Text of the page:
Touched By Love, the film version of Lena Canada's book, is relatively slowly plotted but very engaging. It is the synergistic integration of the slow plotting with its subject matter that drives it forward and gives it such a great impact. This film is like a snowball rolling down a hill. It starts out small and slow but by the time it comes to rest it has gathered amazing speed and grown greatly in size and impact.

There are many very emotionally charged and moving scenes in Touched By Love. The first major scene involving Elvis when Karen and Lena visit the local store and Karen's demeanour is literally uplifted when she sees Elvis's face on magazine covers and then several of his LP's on the shelf brings a smile to your face.

Even more moving is a scene where Karen breaks free from the shackles of her physical and psychological despair and begins dancing in her wheelchair to Teddy Bear. Despite her love and admiration for Elvis there is an incredible inner tension for the crippled Karen: "He's so alive. I love him…I could never move like that".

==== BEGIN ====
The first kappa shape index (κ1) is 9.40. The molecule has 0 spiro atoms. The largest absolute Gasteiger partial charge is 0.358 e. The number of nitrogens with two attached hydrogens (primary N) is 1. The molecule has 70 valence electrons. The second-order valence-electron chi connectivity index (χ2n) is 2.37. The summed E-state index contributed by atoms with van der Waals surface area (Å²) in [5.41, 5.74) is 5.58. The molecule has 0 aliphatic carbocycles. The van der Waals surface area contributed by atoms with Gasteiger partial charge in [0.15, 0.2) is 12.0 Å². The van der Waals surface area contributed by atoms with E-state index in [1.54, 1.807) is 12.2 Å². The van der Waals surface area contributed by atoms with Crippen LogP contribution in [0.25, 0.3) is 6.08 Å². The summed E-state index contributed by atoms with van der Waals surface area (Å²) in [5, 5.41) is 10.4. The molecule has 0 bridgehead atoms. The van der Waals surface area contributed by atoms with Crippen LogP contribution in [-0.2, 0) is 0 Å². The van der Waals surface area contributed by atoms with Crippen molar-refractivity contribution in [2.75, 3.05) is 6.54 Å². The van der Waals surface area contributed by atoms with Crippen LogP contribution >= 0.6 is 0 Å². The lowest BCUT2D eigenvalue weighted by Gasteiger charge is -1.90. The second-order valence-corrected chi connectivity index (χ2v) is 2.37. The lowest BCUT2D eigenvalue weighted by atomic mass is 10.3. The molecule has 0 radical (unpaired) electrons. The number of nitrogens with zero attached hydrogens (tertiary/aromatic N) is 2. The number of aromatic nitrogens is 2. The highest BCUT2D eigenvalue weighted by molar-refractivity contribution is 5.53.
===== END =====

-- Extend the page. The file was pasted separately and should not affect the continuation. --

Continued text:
A highlight of the film is the backing musical score. In particular, it is an instrumental version of Love Me Tender that heightens the story very effectively in several important scenes. It is a poignant element as we see Karen waiting day after day for the first letter from Elvis with the pouring rain outside symbolising the depressing reality of her physical and emotional plight. That scene makes you feel for Karen and it is easy to actually become angry at Elvis for not having replied.

Lena's plaintive words in anger and frustration heighten the impact: "Please let him answer!.…hot stuff, aren't you [Elvis]….you can't even send a goddam postcard".

And when that first letter finally arrives Karen is totally overcome, suffering a seizure in her panicked, emotional excitement and requiring oxygen. Later she says to Lena: "You worry too much. I knew it would come."

Another scene highlights Elvis's ability to touch people deep inside. Lena asks Karen: "What do you want for Christmas?" "Nothing", replies Karen, "I have everything I want."

There are a number of involving sub-plots in the narrative. The relationship of the highly intelligent Topper with his best friend, the lifeless Louie who never moves or speaks, but with whom Topper conducts conversations for the both of them, tugs at your heartstrings, especially when Topper's parents come to take him home, thereby splitting up the previously inseparable pair.

Of the six Elvis songs featured in Touched By Love only two are sung by Elvis (Love Me Tender and Reddy Teddy). The others (Don't Be Cruel; Teddy Bear; Hound Dog I Was The One and a second version of Love Me Tender) are very competently sung by a singer shown only in the credits as Alan.